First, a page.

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You Ask, I Answer: Protein/Biological Value

Posted Aug 26 2008 11:44pm
I'm trying to determine how to increase my protein intake.

The only animal product I eat is salmon 2 or 3 times a week, and I don't eat very much dairy. I do eat mostly whole grain products and plenty of fruits and vegetables, but my diet is probably quite lacking in protein.


I've been considering adding whey protein powder, casein powder or pasteurized, organic egg whites to my diet in the form of shakes/smoothies to boost my protein intake. I'm avoiding soy protein isolate because the jury seems to still be out on the health risks of non-whole food soy products.


As far as drinking skim milk, I'm not a huge fan. I'm definitely not lactose-intolerant, but it tends to cause me to produce more mucous than usual in my airways (I'm asthmatic).

You probably can't provide any specific personalized advice, but any feedback regarding the benefits and drawbacks of adding whey protein, casein protein or pasteurized egg whites (aren't egg whites considered to be the perfect protein or is that food industry hyperbole?) to an otherwise protein-deficient diet would be appreciated.

-- Steve W.
Boston, MA


Although I do not know what your eating patterns are, I seriously doubt your diet is "protein-deficient" if you eat salmon 2 or 3 times a week and have a diet rich in whole grains.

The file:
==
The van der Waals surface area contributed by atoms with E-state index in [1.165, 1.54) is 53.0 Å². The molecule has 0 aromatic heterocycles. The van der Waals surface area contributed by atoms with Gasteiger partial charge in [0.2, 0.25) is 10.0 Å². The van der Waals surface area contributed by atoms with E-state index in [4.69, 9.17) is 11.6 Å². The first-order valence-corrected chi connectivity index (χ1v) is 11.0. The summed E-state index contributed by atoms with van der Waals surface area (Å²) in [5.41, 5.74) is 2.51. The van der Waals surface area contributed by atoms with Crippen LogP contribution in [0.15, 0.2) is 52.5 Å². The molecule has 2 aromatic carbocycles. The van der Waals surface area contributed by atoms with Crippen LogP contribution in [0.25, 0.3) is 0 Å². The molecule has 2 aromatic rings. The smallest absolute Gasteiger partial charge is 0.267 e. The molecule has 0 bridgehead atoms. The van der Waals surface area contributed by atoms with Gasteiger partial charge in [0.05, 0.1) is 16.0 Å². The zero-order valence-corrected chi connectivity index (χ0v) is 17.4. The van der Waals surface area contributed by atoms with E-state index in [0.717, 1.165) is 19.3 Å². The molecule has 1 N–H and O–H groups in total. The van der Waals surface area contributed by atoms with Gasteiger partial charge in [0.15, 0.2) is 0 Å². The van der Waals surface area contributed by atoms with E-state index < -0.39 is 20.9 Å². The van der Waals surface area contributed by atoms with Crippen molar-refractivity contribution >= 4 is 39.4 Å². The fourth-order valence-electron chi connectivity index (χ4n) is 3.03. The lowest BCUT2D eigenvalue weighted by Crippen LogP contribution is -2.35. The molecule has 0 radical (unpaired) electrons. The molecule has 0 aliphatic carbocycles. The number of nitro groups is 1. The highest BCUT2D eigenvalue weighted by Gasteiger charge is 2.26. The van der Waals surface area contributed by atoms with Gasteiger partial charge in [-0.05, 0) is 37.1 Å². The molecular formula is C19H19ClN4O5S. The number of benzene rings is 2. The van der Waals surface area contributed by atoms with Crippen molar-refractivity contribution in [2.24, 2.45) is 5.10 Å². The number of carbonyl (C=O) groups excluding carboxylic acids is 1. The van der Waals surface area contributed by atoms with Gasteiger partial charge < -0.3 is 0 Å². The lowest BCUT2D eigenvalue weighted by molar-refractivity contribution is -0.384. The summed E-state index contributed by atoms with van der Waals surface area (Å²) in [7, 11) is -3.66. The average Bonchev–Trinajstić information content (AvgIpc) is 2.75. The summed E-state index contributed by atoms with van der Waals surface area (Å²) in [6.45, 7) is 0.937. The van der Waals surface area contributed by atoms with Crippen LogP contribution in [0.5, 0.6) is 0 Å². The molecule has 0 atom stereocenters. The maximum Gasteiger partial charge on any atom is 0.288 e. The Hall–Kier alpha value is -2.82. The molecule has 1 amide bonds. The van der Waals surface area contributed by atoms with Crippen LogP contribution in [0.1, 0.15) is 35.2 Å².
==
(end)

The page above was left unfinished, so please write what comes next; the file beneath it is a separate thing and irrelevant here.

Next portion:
In fact, it is extremely rare to see protein deficiencies in developed countries.

In the rare chance that your diet needs more protein, this does not mean you need to start chugging down protein shakes. Something as simple as spreading two tablespoons of peanut butter on toast or adding beans to a salad will increase your protein intake.

Think about this. To determine how much protein you need, take your weight in pounds, divide it by 2.2, and then multiply THAT number by 0.8.

So, if you weigh 160 pounds, you divide that by 2.2 and get 72.7. Multiply that by 0.8 and you determine that you just need 58 grams of protein a day. Now, there is a 200% window that, among other things, accommodates for people with SLIGHTLY higher protein needs (i.e.: long-endurance athletes).

So, if you need 58 grams but end up consuming 75 grams (it's very easy to overconsume protein), you are still in the "safe" zone.

It is VERY easy to get 58 grams -- even without ever biting into a piece of meat, chicken, or fish. Whole grains are high in protein, as are beans and legumes (particularly soy-based meat alternatives like seitan and tempeh).

In terms of eggs being the "perfect protein": there is something known as "biological value," which tells us how well a certain protein is absorbed and used by the body. Egg protein has the highest biological value of all the proteins, meaning that almost none of it is wasted in your body.

For more information, please take a look at my Small Bites newsletter dedicated to protein.

By the way, click here to read what I wrote about the lactose-mucus myth.
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